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Polish government lawyer accuses officer of coverup at Taser inquiry – Metro US

Polish government lawyer accuses officer of coverup at Taser inquiry

VANCOUVER, B.C. – The veiled suggestions of a coverup that have hung over the inquiry into Robert Dziekanski’s death were put into words Wednesday, as the Polish government’s lawyer accused a Mountie of lying during his testimony.

Const. Kwesi Millington immediately denied colluding with other officers or lying under oath to explain away his use of a Taser on Dziekanski at Vancouver’s airport in October 2007.

“You and your fellow officers collaborated to fabricate your story in the expectation that it would justify your conduct to your superiors, do you deny that?” said Rosenbloom, the lawyer for Dziekanski’s home country of Poland.

“We never did that,” replied Millington during his third day of testimony.

“I am suggesting that you and your fellow officers intentionally misled (homicide) investigators and you continue to lie under oath at this commission, do you deny that?” said Rosenbloom.

“That didn’t happen,” replied Millington.

The inquiry has heard about several inaccuracies Millington and other officers wrote in their notebooks, recorded in internal police reports and told investigators in the days and weeks after Dziekanski’s death.

And each officer has been asked whether they talked to one another about what happened before making their statements – a suggestion they have all denied.

Millington, for example, initially said Dziekanski was yelling when police approached and was waving a stapler “wildly” just before the first stun of the Taser.

He also said in statements and notes that Dziekanski was still standing and walking toward the officers after three jolts of the 50,000-volt weapon, and that it took three of the officers to wrestle him to the ground.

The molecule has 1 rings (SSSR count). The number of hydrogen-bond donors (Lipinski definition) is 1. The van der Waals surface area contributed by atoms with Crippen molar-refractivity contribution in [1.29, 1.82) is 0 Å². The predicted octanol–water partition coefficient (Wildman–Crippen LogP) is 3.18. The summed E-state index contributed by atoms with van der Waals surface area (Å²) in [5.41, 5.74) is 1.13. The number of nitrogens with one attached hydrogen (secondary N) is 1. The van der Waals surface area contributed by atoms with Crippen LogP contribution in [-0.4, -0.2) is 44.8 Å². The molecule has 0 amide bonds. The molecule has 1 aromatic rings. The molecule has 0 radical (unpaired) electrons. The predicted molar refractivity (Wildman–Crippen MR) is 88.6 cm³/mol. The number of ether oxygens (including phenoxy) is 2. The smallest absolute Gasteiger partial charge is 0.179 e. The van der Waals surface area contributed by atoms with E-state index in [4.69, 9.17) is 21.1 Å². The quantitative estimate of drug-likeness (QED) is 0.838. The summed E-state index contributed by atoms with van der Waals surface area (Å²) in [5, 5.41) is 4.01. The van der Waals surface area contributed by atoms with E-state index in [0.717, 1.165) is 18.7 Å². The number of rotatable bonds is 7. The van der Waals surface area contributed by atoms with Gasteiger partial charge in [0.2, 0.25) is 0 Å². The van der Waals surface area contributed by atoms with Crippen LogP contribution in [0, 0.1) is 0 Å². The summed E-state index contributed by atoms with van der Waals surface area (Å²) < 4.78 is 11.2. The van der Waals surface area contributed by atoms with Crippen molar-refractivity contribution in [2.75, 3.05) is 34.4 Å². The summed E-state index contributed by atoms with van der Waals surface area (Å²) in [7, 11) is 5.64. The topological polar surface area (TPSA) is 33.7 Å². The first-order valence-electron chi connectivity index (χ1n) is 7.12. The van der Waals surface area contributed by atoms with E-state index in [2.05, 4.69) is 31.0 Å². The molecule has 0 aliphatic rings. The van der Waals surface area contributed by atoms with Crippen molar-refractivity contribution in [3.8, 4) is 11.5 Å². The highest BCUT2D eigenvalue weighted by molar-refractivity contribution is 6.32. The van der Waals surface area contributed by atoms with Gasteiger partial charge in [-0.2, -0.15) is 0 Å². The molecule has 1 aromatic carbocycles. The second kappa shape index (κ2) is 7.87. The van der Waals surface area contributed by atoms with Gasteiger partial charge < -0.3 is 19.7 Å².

But after being shown a bystander’s video of the event, Millington conceded at the inquiry that those facts were incorrect.

Rosenbloom also noted that some of those same errors – for example, that Dziekanski had to be wrestled to the ground – were consistent among the three officers to testify so far.

He asked Millington to explain how three RCMP officers who are trained to be observant could all report seeing something that didn’t happen.

“I don’t know, we dealt with the same incident, but I don’t know why,” said Millington.

Millington’s lawyer, Ravi Hira, scoffed at the suggestion his client was lying.

He told reporters outside the inquiry that most of the errors were about “non-material” facts, and he insisted most of what Millington told investigators was borne out by the video.

Four Mounties were called to the airport after Dziekanski, who didn’t speak English, started throwing furniture.

The officers have testified Dziekanski was defiant as they tried to communicate with him, and that he posed a threat because he was holding a stapler.

“We can all see a particular event and we can all see it differently, but that doesn’t mean … that you’re automatically a liar,” said Hira.

“On the material matters, there are no errors.”

Millington has said he knew his use of force would be examined after an in-custody death, and he realized the purpose of his notes, reports and statements were to justify his actions.

But he insisted the other officers never talked about what happened when they returned to the airport detachment after the incident or in the weeks they continued to work together.

Crown prosecutors decided last year not to charge Millington, Const. Gerry Rundel, Const. Bill Bentley and Cpl. Benjamin Robinson, saying they acted with reasonable force.

However, inquiry commissioner Thomas Braidwood’s final report could include findings of misconduct against the officers are anyone else.

The inquiry will now break for two weeks and resume on March 23, when Robinson, the supervising officer, will testify.

After that, the inquiry will hear medical evidence about how Dziekanski died, review RCMP training and policies, and hear from various agencies about what changes they have made since the incident.

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